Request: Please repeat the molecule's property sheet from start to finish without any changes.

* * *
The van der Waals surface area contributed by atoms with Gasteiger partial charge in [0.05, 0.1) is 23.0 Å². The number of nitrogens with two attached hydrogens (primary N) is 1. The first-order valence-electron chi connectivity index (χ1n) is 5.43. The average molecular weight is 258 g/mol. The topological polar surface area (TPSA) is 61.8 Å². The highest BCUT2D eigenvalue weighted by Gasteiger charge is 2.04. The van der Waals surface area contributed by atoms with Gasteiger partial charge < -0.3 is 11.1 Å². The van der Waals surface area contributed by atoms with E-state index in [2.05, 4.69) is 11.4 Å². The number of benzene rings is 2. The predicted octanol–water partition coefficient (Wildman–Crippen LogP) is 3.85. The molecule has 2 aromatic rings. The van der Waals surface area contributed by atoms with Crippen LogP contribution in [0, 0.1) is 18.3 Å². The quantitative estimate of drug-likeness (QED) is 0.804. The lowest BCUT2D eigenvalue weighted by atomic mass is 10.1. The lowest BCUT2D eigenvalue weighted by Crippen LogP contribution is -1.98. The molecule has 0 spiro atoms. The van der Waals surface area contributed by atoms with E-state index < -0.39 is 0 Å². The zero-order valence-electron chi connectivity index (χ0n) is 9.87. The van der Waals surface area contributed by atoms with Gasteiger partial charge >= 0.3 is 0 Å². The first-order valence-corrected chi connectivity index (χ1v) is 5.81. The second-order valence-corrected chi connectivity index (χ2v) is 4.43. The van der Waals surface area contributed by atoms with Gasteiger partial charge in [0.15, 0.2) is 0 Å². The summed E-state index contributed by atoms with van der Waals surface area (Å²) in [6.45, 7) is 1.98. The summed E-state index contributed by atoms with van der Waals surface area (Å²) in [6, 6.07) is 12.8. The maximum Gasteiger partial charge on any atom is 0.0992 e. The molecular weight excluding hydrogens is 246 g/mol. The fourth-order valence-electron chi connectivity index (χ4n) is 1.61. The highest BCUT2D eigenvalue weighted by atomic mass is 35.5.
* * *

The van der Waals surface area contributed by atoms with Gasteiger partial charge in [0.05, 0.1) is 23.0 Å². The number of nitrogens with two attached hydrogens (primary N) is 1. The first-order valence-electron chi connectivity index (χ1n) is 5.43. The average molecular weight is 258 g/mol. The topological polar surface area (TPSA) is 61.8 Å². The highest BCUT2D eigenvalue weighted by Gasteiger charge is 2.04. The van der Waals surface area contributed by atoms with Gasteiger partial charge < -0.3 is 11.1 Å². The van der Waals surface area contributed by atoms with E-state index in [2.05, 4.69) is 11.4 Å². The number of benzene rings is 2. The predicted octanol–water partition coefficient (Wildman–Crippen LogP) is 3.85. The molecule has 2 aromatic rings. The van der Waals surface area contributed by atoms with Crippen LogP contribution in [0, 0.1) is 18.3 Å². The quantitative estimate of drug-likeness (QED) is 0.804. The lowest BCUT2D eigenvalue weighted by atomic mass is 10.1. The lowest BCUT2D eigenvalue weighted by Crippen LogP contribution is -1.98. The molecule has 0 spiro atoms. The van der Waals surface area contributed by atoms with E-state index < -0.39 is 0 Å². The zero-order valence-electron chi connectivity index (χ0n) is 9.87. The van der Waals surface area contributed by atoms with Gasteiger partial charge >= 0.3 is 0 Å². The first-order valence-corrected chi connectivity index (χ1v) is 5.81. The second-order valence-corrected chi connectivity index (χ2v) is 4.43. The van der Waals surface area contributed by atoms with Gasteiger partial charge in [0.15, 0.2) is 0 Å². The summed E-state index contributed by atoms with van der Waals surface area (Å²) in [6.45, 7) is 1.98. The summed E-state index contributed by atoms with van der Waals surface area (Å²) in [6, 6.07) is 12.8. The maximum Gasteiger partial charge on any atom is 0.0992 e. The molecular weight excluding hydrogens is 246 g/mol. The fourth-order valence-electron chi connectivity index (χ4n) is 1.61. The highest BCUT2D eigenvalue weighted by atomic mass is 35.5.